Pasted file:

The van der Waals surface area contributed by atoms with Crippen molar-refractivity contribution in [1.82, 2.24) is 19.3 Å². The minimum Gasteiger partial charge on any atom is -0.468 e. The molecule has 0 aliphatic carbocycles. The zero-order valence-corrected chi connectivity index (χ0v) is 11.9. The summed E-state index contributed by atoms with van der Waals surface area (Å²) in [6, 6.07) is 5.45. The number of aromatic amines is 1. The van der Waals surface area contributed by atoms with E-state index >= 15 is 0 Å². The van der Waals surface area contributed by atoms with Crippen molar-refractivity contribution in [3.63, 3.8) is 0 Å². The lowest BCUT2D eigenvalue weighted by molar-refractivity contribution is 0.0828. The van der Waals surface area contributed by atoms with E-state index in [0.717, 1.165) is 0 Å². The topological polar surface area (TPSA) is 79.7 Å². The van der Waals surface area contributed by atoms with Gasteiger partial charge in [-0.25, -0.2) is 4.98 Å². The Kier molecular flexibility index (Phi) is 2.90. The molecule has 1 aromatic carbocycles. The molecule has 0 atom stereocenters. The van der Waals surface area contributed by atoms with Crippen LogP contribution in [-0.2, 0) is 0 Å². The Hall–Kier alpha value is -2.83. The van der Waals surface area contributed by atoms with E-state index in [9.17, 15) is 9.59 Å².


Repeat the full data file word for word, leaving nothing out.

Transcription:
The van der Waals surface area contributed by atoms with Crippen molar-refractivity contribution in [1.82, 2.24) is 19.3 Å². The minimum Gasteiger partial charge on any atom is -0.468 e. The molecule has 0 aliphatic carbocycles. The zero-order valence-corrected chi connectivity index (χ0v) is 11.9. The summed E-state index contributed by atoms with van der Waals surface area (Å²) in [6, 6.07) is 5.45. The number of aromatic amines is 1. The van der Waals surface area contributed by atoms with E-state index >= 15 is 0 Å². The van der Waals surface area contributed by atoms with Crippen molar-refractivity contribution in [3.63, 3.8) is 0 Å². The lowest BCUT2D eigenvalue weighted by molar-refractivity contribution is 0.0828. The van der Waals surface area contributed by atoms with E-state index in [0.717, 1.165) is 0 Å². The topological polar surface area (TPSA) is 79.7 Å². The van der Waals surface area contributed by atoms with Gasteiger partial charge in [-0.25, -0.2) is 4.98 Å². The Kier molecular flexibility index (Phi) is 2.90. The molecule has 1 aromatic carbocycles. The molecule has 0 atom stereocenters. The van der Waals surface area contributed by atoms with Crippen LogP contribution in [-0.2, 0) is 0 Å². The Hall–Kier alpha value is -2.83. The van der Waals surface area contributed by atoms with E-state index in [9.17, 15) is 9.59 Å².